The new great white hope of the religious right?

After making a fortune in high-tech and serving as Netanyahu’s chief of staff, Naftali Bennett is campaigning to lead the Jewish Home party. His platform? Annex much, but not all, of the West Bank

Raphael Ahren is the diplomatic correspondent at The Times of Israel.

Naftali Bennett in Jerusalem (photo credit: Raphael Ahren/Times of Israel)
Naftali Bennett in Jerusalem (photo credit: Raphael Ahren/Times of Israel)

It rarely happens that a politician runs against the rabbi who officiated at his wedding. But that’s the somewhat awkward position political newcomer Naftali Bennett finds himself in right now, as he’s challenging Science and Technology Minister Daniel Hershkowitz — who is also a rabbi — for the leadership of the Jewish Home (Habayit Hayehudi) party during its upcoming primaries. Bennett is not only running against Hershkowitz, the chairman of this new incarnation of the National Religious Party, but also against former minister and veteran MK Zevulun Orlev.

Compared to his rivals, Bennett’s political resume is rather thin. It includes little more than a two-year stint as Benjamin Netanyahu’s chief of staff, when Netanyahu was in the opposition, and two years at the helm of the Council of Jewish Settlements.

Bennett, 40, might lack experience, but self esteem he lacks not. And why would he? The Haifa native, son of US immigrants, is being hailed by some on the right as “religious Zionism’s new hope” and one the “most intriguing personalities to recently throw his name into the political ring.”

Naftali Bennett in Jerusalem (photo credit: Raphael Ahren/Times of Israel)
Naftali Bennett in Jerusalem (photo credit: Raphael Ahren/Times of Israel)

What makes this politician different from all other politicians?

For a start, Bennett is relatively young, and doesn’t need the money. After serving in an elite army unit, he co-founded Cyota, a start-up providing online security and anti-fraud software. Six years later, he sold the company for $145 million, which, supporters might argue, makes him less prone to corruption.

But potentially more important is that Bennett says he has a realistic plan for how to deal with the Israeli-Palestinian conflict: annexing the parts of the West Bank that are currently fully controlled by Israel — the areas designated as Area C, covering some 60% of the West Bank territory and home to an estimated 4% of the Palestinian populace.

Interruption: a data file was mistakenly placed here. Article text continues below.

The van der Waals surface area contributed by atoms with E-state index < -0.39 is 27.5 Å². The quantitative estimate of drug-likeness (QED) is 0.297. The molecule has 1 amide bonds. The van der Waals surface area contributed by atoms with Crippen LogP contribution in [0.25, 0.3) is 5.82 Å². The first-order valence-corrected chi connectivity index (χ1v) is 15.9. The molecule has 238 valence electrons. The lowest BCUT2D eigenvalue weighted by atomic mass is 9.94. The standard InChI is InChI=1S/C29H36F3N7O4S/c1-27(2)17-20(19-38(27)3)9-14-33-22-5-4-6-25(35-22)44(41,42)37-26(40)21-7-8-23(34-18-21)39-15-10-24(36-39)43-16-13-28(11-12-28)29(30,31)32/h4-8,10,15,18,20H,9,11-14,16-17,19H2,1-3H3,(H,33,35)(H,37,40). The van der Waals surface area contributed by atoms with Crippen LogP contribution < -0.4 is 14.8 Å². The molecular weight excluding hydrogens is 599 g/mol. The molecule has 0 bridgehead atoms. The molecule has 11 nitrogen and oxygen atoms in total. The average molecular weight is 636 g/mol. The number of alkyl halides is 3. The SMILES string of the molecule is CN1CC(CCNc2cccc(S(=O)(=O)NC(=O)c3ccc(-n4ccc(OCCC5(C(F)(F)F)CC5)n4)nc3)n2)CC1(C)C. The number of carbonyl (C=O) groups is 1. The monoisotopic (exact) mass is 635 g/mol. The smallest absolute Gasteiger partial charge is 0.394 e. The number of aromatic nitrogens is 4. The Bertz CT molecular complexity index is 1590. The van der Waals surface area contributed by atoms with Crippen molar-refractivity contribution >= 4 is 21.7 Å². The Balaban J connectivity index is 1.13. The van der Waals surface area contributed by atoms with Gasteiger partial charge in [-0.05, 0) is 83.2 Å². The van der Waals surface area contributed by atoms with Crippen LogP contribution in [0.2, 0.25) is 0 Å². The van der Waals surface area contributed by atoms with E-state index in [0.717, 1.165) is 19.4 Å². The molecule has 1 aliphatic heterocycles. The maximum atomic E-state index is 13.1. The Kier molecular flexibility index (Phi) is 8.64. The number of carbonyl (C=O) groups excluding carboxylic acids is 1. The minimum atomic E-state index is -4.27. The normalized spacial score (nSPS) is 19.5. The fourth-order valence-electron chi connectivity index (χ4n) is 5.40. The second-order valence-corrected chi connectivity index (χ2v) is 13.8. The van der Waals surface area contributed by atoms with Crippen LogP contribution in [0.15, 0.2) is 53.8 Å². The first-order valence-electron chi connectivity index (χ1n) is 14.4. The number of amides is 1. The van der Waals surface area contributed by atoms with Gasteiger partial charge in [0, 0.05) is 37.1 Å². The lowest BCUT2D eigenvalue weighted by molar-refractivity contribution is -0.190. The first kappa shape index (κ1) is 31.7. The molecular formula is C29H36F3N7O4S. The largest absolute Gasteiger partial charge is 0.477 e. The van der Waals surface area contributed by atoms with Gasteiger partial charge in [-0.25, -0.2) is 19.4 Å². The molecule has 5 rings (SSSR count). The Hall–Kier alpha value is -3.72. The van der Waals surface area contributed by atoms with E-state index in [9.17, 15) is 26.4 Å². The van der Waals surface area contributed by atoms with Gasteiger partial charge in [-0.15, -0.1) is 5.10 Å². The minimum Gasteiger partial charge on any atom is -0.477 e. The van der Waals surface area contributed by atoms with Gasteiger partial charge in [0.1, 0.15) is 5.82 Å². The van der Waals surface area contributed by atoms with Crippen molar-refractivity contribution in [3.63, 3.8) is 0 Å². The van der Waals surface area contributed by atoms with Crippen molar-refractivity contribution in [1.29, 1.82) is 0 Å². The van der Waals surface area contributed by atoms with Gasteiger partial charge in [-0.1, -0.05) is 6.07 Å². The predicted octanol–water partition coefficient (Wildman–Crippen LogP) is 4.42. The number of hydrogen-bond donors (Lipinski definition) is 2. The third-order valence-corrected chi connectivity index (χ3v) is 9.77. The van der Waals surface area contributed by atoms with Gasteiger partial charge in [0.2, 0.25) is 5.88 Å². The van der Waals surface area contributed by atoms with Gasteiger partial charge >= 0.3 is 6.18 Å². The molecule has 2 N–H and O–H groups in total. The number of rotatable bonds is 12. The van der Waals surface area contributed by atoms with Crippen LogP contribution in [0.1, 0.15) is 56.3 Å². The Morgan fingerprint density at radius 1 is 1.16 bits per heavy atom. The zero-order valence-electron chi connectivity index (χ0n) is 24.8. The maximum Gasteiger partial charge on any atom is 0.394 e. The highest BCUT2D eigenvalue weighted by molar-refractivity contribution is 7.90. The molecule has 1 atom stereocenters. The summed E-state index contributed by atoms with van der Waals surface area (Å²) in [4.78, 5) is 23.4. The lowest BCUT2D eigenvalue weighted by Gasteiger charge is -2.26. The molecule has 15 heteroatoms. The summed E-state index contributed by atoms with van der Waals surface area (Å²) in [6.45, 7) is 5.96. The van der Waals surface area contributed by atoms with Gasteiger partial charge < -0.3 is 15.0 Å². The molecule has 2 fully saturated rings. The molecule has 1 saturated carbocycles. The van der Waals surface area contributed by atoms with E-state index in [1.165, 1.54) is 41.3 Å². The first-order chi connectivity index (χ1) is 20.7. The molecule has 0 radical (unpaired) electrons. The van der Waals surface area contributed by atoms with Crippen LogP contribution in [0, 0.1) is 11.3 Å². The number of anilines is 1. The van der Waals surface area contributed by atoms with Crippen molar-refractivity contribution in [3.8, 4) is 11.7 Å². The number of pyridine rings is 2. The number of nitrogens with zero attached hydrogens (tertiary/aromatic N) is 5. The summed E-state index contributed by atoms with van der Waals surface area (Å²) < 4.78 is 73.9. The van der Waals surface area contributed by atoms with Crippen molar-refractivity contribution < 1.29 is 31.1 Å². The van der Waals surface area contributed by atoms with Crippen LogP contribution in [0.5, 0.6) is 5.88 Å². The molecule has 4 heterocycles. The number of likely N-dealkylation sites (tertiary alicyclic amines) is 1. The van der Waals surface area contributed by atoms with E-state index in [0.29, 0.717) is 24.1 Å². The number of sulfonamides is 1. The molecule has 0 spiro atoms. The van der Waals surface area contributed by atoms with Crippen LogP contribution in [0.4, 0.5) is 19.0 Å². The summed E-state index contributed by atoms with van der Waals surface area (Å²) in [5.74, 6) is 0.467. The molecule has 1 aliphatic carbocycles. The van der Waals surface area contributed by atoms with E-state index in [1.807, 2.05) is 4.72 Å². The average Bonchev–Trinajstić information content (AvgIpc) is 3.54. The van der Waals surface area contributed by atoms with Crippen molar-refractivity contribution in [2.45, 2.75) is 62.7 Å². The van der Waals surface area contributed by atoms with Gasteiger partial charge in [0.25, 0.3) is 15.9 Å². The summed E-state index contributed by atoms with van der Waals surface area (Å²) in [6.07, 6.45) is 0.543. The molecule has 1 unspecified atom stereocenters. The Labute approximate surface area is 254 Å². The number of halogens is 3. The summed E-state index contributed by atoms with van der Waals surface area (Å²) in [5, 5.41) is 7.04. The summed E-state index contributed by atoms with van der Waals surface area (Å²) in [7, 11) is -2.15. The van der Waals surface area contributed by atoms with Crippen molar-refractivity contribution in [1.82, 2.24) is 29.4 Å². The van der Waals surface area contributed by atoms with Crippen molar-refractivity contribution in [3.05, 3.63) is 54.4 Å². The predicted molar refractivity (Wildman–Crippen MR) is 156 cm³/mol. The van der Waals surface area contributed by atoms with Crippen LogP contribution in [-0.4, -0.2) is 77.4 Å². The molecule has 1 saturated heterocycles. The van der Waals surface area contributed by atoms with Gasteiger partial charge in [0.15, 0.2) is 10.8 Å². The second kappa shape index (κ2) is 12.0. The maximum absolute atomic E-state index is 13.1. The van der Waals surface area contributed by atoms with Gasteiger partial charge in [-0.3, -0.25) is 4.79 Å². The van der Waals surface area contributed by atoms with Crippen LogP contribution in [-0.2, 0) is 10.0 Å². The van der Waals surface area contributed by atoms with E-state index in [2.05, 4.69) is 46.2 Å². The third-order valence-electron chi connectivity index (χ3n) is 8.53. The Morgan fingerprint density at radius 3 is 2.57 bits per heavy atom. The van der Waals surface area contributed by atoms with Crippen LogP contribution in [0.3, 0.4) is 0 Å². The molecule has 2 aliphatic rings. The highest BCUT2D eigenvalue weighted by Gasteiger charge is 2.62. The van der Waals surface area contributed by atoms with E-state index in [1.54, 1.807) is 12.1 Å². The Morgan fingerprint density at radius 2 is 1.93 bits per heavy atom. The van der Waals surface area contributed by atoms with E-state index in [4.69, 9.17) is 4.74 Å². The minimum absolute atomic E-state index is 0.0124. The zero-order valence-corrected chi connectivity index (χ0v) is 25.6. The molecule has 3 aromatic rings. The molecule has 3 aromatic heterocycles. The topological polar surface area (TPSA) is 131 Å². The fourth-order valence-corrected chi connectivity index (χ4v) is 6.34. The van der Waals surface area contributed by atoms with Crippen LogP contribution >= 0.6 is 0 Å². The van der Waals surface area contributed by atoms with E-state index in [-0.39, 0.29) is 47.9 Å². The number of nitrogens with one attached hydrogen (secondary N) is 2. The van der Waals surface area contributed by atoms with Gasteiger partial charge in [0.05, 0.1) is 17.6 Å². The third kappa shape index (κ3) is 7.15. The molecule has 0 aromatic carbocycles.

“The only plan that can be implemented tomorrow is one that talks about applying Israeli sovereignty and law to Area C and offering citizenship to the 48,000 Arabs who live there,” Bennett told The Times of Israel recently in Jerusalem. “When I announced this breakthrough plan, I was vehemently attacked — by Peace Now, Yair Lapid and the Labor party, but also by [right-wing politicians] — which means I’m on to something.” Needless to say, Bennett’s plan would also be unacceptable to the Palestinians.

The so-called one-state solution, which sees no room for a Palestinian state anywhere between the Jordan River and the Mediterranean, has been gaining steam in recent months among right-wing Israelis. Even some mainstream politicians, such as coalition chairman Zeev Elkin, from Netanyahu’s Likud party, advocate for an Israeli annexation of the West Bank. The difference between Bennett and most of his rivals on the right is that he seeks to apply Israeli sovereignty only to the areas of the West Bank where most Jews (and the least number of Arabs) live.

Most other expansionists, such as Hershkowitz, or the National Union’s MK Uri Ariel, want to either annex the entire West Bank or continue with the status quo until the time is deemed to be ripe for a Greater Israel. If you only annex Area C, they argue, you forfeit your claims to the rest of the land in the eyes of the international community.

Bennett, who himself doesn’t live in the West Bank but in Ra’anana, north of Tel Aviv, vehemently rejects this argument.